Minor Forest Based Industries PDF  | Print |  E-mail



The objective of the present study is to analyse and understand the relative dependency of different forest-based industries on forests and their survival strategies in the context of diminishing forest cover and non-availability of timber in the Western Ghats of Karnataka, India. A stratified sampling technique was adopted to select small-scale industries and a census method was used to choose medium and large-scale industries. The study found that Government policy was mainly responsible for the fast growth of forest-based industries in the selected districts. Forests provide raw materials to large, medium, and small-scale industries. Hence, forests are a source of life for the forest-based industries. As the New Forest Policy (1988 and 1992) restricts the felling of green trees, the industries are now facing the problem of raw material shortages. Among the industries taken up for the study the medium and large-scale industries have better prospects than small industries. Many small wood-based enterprises, cart manufacture for example, experience problems. More afforestation and a commitment by the forest department to supply forest produce to industries is the only way for sustained survival of small-scale wood-based industries in the Western Ghats of Karnataka, India.
Timber industry in India was initially confined to produce building materials, agriculture implements, bullock carts, and railway sleepers. Forest based industries were encouraged because of its rural identity and its ability to solve the problem of unemployment and poverty. In addition, the policy makers had also perceived that natural resource based industrial development is a pre-requisite for the economic development of less developed countries like India. Hence, the Government, both at the Centre and State encouraged establishment of small, medium, and large-scale forest based industries in the region. Due to this policy, the country witnessed heavy pressure of industries on forests for raw material purpose.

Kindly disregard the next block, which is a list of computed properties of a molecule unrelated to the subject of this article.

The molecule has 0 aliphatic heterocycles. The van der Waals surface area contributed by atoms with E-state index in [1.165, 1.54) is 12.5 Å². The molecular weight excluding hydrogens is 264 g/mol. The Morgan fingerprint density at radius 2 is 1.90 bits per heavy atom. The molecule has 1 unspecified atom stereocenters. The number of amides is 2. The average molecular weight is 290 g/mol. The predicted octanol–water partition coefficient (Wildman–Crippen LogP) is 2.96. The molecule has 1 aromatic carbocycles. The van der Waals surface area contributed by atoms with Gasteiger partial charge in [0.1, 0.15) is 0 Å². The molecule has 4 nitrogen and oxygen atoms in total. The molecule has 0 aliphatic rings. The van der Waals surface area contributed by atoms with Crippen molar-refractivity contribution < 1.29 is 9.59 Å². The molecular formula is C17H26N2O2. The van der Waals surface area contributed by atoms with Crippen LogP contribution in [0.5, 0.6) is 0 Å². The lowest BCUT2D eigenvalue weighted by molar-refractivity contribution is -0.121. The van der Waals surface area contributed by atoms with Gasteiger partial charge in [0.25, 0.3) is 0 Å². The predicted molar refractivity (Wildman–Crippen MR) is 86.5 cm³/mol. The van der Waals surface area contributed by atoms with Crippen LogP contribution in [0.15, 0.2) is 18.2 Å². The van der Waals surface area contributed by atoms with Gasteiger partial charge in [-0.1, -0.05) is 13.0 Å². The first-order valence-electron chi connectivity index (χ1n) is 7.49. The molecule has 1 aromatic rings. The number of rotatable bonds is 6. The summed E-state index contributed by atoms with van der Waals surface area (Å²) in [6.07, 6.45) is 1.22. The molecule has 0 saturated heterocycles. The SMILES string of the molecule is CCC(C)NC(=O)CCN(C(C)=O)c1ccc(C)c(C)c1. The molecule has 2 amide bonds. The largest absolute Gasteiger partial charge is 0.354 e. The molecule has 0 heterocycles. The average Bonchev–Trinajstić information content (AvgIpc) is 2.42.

This paper attempts to fill this void by exploring some important issues relating to growth of forest industries and their reliant on forests for survival. The major objective of the present study is to analyse and understand the relative dependency of different forest based industries on forests and their survival strategies in the context of shrinking forest cover and non-availability of timber. Shimoga and Uttar Kannada (hereafter referred to as UK) districts[2] of the Western Ghats[3] of Karnataka was selected for the present study.
The study was based on both primary and secondary data. The secondary data pertaining to forest dependence, intake, and outturn of logs and timber supply to local industry and other related data were collected from forest department, statistical bureau, and the Karnataka Industrial Development Corporation. In order to assess the extent of industrial dependency on forests, primary data was collected from two types of respondents. The respondents who directly depend on forests for their survival, such as the small scale industries form first category and the higher officials from medium and large scale forest based industries represent as second category of respondents.
Stratified sampling technique was adopted to select small-scale industries and census method was used to collect data from medium - and large-scale industries. All the registered small enterprises in the District Industrial Centre (DIC) were considered for selection. 10 per cent (124) of the total units registered at the DIC was selected for the present study. Using the census method two large and one medium scale selected industries. A well framed and pre-tested interview schedule was used to collect the primary data from the sample respondents. The fieldwork was carried out during the year 1993 and the secondary data was collected for a period of two decades, 1973-74 to 1991-92. The collected data was analysed with the help of simple statistical tools such as ratio’s, growth rate - linear and compound, and co-efficient of variation.